Patient safety

Launching a new WHO publication on Antimicrobial Resistance

On 8 March, 2012, WHO launched a new book "The evolving threat of antimicrobial resistance - Options for action". It examines the experiences with interventions which address the growing threat of antimicrobial resistance, describes the lessons learnt along the way and highlights the gaps still remaining. It draws attention to areas where knowledge is lacking and where urgent action is still needed.

During the event, Dr Marie-Paule Kieny, WHO Assistant Director-General emphasized that “this book illustrates the fact that it is feasible to combat AMR and that actions are possible against all the major drivers of resistance” and “it also shows that action is doable everywhere, in all countries and regions of the world”.

The aim of the book is to raise awareness about AMR and to stimulate further efforts to meet the recommendations outlined in the WHO 2001 Strategy for Containment of AMR and in the 2011 World Health Day policy package. It does so by examining the current situation, and setting out what has been done and what could still be done around the world, in high-, middle- and low-income countries. While much of what is summarized in this publication is well known to the scientific community, yet awareness at the political level is essential, but often lacking. A specific objective is therefore to encourage policy-makers and the global community to commit to intensified action against AMR.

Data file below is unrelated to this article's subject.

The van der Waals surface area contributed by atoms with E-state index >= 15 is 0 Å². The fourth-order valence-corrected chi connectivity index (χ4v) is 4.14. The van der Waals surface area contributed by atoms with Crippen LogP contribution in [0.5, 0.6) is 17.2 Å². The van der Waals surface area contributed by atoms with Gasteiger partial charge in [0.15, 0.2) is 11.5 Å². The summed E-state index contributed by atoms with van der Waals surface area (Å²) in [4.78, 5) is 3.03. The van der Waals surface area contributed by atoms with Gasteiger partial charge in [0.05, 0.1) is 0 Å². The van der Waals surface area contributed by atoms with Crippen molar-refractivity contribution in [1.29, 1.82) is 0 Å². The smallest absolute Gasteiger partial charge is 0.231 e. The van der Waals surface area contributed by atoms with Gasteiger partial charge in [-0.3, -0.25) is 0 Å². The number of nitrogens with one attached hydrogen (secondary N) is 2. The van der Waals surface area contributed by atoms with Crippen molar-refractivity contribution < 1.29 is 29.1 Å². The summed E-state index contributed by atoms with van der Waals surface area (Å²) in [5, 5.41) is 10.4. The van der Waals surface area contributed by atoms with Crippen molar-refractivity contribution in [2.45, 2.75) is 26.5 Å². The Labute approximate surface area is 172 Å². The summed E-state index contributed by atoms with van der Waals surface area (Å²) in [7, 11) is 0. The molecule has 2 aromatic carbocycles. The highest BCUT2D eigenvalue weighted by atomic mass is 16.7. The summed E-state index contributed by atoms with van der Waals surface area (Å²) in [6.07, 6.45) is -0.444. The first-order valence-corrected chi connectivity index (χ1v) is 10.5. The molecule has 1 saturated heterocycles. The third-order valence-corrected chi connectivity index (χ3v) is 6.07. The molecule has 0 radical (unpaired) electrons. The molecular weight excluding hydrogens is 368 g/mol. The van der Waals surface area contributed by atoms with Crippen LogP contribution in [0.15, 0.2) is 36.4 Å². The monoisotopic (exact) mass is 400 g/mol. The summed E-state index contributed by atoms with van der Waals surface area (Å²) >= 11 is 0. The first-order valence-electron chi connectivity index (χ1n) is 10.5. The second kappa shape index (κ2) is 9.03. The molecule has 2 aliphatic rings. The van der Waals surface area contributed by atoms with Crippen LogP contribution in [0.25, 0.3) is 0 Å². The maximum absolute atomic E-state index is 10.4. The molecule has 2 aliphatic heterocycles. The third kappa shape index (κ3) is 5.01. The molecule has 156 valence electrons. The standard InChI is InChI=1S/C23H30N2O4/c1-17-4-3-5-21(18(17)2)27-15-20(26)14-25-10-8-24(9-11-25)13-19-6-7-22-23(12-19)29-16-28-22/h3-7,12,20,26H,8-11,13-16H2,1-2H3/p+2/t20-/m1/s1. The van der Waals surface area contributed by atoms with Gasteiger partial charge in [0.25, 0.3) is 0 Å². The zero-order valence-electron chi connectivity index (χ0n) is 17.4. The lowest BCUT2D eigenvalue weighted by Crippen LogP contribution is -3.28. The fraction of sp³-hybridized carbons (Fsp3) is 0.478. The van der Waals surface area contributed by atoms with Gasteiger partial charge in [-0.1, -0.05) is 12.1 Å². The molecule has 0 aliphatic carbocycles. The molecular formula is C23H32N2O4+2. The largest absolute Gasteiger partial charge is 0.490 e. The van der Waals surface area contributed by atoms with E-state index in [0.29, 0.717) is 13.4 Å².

Documents and presentations of the launch

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A crisis has been building up over decades, meaning that today common yet life-threatening infections are becoming difficult or even impossible to treat. Infections which are increasingly resistant to antibiotics are causing a heavy disease burden, particularly in developing countries. Although most policy-makers, scientists and professionals recognize the urgency of the AMR situation, there is still widespread complacency about comprehensively addressing this global threat. The assumption is that scientific advances will eventually resolve the problem by bringing in a new and endless supply of potent anti-infective medicines. But the reality is that there are very few new antibiotics on the horizon, and developing new antimicrobials is not a priority for pharmaceutical companies.

Many of the medical advances in recent years, such as chemotherapy for cancer treatment and organ transplantation, are dependent on effective anti-infective drugs. "In terms of new replacement antibiotics, the pipeline is virtually dry. But much can be done," says Dr Margaret Chan, WHO Director-General. "This includes prescribing antibiotics appropriately and only when needed, following treatment correctly, restricting the use of antibiotics in food production to therapeutic purposes and tackling the problem of substandard and counterfeit medicines". WHO has made Antimicrobial Resistance an organization-wide priority which was the focus of World Health Day 2011.